Mark Hodkinson's work in progress
My first novel, now called The Last Mad Surge of Youth, will be published by Pomona in June. It's been a long slog. Some of the writing dates back 15 years but I've spent the last year or so tightening it, revising and making it flow. It obviously draws on my own experiences of being in bands and growing up in the north but is very much a work of fiction. I hoped originally it would be picked up by a larger publishing house but, well, I've waited too long now and though several have shown real interest in it, its time has come.
I have two other books almost ready, too. These will follow-on from The Last Mad Surge of Youth pretty quickly, probably on Pomona. I have been, until now, reluctant to publish my own work but can't afford to wait for the world to face me any longer. It's bad for the soul. We have a wonderful collection of writers and books on Pomona and I'm proud to be among them. Obviously this means I have to accept the limitations of being independently-published but this is better than not being published at all, being condemned to a creative vacuum or - probably worse - compromising to suit a major publisher's agenda. Hey, let '09 be the year of waving the flag. High.
Believe in the Sign has made the long-list for this year's William Hill 'Sports Book of the Year' award. I wasn't aware they actually had such a list but am pleased to be on there all the same. I'm in the final 15 from an original 110 books. They later whittle it down to six (18th October) and announce the overall winner on 26th November. Ursula at Pomona has prepared a press release, available from her on firstname.lastname@example.org.
More good news with Believe in the Sign. I was contacted a few weeks ago by the playwright/screenwriter Alan Plater. We met up at his house and got on famously and he is currently working on a screenplay which he will shop around to various producers and film people later in the year. These things invariably take ages and get whacked about a lot but still, encouraging.
Finally, I have recently changed agents, leaving (extraordinarily amicably)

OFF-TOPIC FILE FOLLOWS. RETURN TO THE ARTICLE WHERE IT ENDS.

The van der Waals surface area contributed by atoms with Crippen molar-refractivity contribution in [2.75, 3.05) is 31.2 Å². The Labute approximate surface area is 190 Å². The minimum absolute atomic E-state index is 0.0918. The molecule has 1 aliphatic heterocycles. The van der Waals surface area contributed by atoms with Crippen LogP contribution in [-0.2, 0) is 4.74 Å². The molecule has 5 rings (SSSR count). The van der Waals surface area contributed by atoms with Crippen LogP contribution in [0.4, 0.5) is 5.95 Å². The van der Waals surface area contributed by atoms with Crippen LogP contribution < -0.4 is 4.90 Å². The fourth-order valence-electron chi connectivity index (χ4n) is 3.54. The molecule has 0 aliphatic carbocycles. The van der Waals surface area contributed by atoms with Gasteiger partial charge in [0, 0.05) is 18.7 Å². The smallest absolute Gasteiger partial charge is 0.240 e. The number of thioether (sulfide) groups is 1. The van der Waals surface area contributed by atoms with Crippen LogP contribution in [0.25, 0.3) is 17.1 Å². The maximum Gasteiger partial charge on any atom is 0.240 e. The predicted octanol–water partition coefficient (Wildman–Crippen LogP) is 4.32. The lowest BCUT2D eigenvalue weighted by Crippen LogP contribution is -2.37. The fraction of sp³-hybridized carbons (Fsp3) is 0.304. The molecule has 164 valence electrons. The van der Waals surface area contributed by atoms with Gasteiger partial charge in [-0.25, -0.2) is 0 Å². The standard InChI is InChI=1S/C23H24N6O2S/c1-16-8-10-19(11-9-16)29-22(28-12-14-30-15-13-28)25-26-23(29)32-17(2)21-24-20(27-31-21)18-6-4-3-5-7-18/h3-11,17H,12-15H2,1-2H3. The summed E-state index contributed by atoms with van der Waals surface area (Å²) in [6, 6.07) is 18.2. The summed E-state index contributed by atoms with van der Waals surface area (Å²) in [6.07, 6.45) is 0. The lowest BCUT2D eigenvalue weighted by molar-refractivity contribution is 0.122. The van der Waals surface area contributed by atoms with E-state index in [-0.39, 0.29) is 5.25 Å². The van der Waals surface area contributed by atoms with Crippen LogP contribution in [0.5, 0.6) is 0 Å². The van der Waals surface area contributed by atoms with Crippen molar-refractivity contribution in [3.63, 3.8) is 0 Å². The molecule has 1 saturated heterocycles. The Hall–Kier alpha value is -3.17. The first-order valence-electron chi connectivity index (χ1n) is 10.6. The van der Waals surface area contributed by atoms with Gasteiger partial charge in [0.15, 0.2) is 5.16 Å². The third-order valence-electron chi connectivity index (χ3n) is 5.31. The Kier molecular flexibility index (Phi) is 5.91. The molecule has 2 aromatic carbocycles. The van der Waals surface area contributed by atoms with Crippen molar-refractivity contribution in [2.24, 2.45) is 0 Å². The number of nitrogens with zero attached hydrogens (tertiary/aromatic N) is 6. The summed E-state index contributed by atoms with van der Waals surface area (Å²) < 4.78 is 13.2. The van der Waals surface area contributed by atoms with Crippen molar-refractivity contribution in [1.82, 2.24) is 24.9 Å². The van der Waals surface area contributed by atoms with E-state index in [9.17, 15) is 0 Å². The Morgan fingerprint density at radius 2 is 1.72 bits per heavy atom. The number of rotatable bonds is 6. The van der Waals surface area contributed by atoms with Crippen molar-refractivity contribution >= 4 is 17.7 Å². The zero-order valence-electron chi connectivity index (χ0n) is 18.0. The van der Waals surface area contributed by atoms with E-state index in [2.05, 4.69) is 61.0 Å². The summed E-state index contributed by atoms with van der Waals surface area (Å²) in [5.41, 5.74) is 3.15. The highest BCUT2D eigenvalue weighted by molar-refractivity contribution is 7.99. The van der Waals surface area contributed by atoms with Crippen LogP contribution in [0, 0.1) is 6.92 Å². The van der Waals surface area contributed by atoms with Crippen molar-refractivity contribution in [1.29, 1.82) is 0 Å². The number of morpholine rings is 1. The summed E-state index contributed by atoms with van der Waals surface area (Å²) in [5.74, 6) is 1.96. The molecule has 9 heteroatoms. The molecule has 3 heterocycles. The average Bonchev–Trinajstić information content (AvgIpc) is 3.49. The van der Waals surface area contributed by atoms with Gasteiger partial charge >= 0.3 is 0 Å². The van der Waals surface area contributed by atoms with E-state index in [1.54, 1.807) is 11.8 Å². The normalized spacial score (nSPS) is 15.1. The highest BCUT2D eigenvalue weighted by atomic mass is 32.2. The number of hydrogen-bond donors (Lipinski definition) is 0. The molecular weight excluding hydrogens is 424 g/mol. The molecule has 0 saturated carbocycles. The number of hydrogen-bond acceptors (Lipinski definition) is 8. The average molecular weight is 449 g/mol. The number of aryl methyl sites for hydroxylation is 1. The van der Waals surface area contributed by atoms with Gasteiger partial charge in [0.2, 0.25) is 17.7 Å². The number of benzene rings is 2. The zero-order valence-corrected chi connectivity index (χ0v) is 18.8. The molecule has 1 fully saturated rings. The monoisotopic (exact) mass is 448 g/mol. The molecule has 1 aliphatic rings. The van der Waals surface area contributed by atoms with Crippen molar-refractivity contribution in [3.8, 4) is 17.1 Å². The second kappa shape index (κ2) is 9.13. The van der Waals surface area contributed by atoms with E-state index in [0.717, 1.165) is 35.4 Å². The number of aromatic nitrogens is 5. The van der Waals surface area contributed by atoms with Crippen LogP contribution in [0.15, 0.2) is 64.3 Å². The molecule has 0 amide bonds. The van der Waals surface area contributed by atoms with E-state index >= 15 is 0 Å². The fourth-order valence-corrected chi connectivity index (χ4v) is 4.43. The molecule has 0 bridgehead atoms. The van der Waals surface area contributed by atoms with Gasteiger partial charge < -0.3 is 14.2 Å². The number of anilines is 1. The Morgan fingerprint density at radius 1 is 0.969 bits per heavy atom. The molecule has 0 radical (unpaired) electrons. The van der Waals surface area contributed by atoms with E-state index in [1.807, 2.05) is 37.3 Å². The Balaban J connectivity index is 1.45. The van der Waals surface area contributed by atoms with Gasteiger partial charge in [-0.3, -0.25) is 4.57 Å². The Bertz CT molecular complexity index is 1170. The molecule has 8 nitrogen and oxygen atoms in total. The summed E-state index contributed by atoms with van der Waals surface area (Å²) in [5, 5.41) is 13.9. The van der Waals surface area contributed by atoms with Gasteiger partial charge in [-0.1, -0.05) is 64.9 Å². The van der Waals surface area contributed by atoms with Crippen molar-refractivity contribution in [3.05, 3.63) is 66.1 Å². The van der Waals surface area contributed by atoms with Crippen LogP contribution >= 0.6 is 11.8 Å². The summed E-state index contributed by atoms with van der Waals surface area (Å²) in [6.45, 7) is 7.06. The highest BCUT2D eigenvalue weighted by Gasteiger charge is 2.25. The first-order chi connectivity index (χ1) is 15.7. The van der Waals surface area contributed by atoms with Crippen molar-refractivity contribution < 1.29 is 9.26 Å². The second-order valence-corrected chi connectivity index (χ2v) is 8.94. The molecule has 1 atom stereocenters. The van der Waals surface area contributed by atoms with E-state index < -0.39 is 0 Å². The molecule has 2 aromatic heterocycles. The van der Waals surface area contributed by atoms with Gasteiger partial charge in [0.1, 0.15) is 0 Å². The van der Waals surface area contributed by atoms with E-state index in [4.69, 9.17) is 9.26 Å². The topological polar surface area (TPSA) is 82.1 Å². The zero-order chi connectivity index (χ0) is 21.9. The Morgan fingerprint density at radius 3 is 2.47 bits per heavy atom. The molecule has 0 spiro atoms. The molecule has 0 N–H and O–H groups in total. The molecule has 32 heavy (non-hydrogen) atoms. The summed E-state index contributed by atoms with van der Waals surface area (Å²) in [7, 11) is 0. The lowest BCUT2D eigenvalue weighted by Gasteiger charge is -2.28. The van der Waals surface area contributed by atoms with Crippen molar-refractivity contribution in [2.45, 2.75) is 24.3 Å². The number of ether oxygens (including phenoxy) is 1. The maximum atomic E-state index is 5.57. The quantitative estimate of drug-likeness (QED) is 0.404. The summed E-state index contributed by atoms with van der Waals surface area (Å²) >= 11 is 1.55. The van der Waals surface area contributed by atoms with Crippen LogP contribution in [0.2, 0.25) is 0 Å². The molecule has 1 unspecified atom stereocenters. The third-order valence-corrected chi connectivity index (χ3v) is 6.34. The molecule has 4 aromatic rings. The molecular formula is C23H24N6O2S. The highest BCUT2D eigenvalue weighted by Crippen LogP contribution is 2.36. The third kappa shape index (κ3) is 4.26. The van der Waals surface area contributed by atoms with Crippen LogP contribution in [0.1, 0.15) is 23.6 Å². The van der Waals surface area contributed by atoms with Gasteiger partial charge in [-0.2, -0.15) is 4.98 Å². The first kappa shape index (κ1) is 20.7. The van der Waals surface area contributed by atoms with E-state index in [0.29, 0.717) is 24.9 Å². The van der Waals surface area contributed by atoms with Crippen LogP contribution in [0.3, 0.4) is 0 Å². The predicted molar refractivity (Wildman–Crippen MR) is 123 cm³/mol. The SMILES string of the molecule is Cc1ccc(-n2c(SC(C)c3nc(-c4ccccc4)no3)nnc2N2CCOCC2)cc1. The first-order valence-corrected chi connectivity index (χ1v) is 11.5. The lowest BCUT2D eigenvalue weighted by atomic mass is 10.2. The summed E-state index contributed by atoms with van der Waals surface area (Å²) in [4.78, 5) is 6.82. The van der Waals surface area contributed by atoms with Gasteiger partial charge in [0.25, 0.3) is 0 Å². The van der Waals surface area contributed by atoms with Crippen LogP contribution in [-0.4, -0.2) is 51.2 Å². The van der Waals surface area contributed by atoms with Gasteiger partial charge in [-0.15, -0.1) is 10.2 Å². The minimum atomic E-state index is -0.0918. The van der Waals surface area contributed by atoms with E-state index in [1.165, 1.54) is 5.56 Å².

Robert Kirby at PFD to join David Godwin at David Godwin Associates. He is
contactable on: David@DavidGodwinAssociates.co.uk.
I've spent the first couple of months of 2007 promoting Believe in the Sign. It's the best book I've written and I want to see it given every chance to do well. Since it is published on Pomona, for the first time I can oversee how it is presented to the media and public. This is daunting but I'd rather have it this way than trust something I care about passionately to someone else (control freak alert: too right). I have generally been served well by others who have published my books but I know that no one will care as much as this earnest zealot.
Afterwards I intend to divide my time between two projects. The first is to complete a final edit of my novel The End of Music. I have already spent nearly four years on this, which included a year-long revision, ouch.
The novel is about a former rock star, now in his dotage and an alcoholic, reflecting with his best buddy (an ex-member of his band and, hence, the one he left behind) from a hospital bed. It is a platform for my musing on celebrity, addiction, friendship, punk rock, lost and gained love, the lot of it. I know, outlines of novels always sound rubbish when condensed, don't they?
Believe me, it's pretty good. If all goes well with the edit and I decide I'm finally, truly, totally happy with it I'll probably publish it on Pomona next Autumn.
The other project is an edit of a biography of JD Salinger. I commissioned the book for Pomona after finding a wonderful American website dedicated to the great man. To my surprise and glee a 250,000 word top-notch, thoroughly researched manuscript arrived just before Christmas. A book of such length (imagine three average sized novels) will be a very labour-intensive job. I will work on it between my own writing this year and imagine it will be published early in 2008.
Once more I have tentative plans to have a bash at updating and revising
substantially my biography of Marianne Faithfull, As
Tears Go By. I have spoken to a researcher and he has agreed to help
gather new material. Much will depend on how much time and enthusiasm I can
muster. I don't like revisiting old work particularly but want the opportunity
to improve upon the original, which won't be difficult.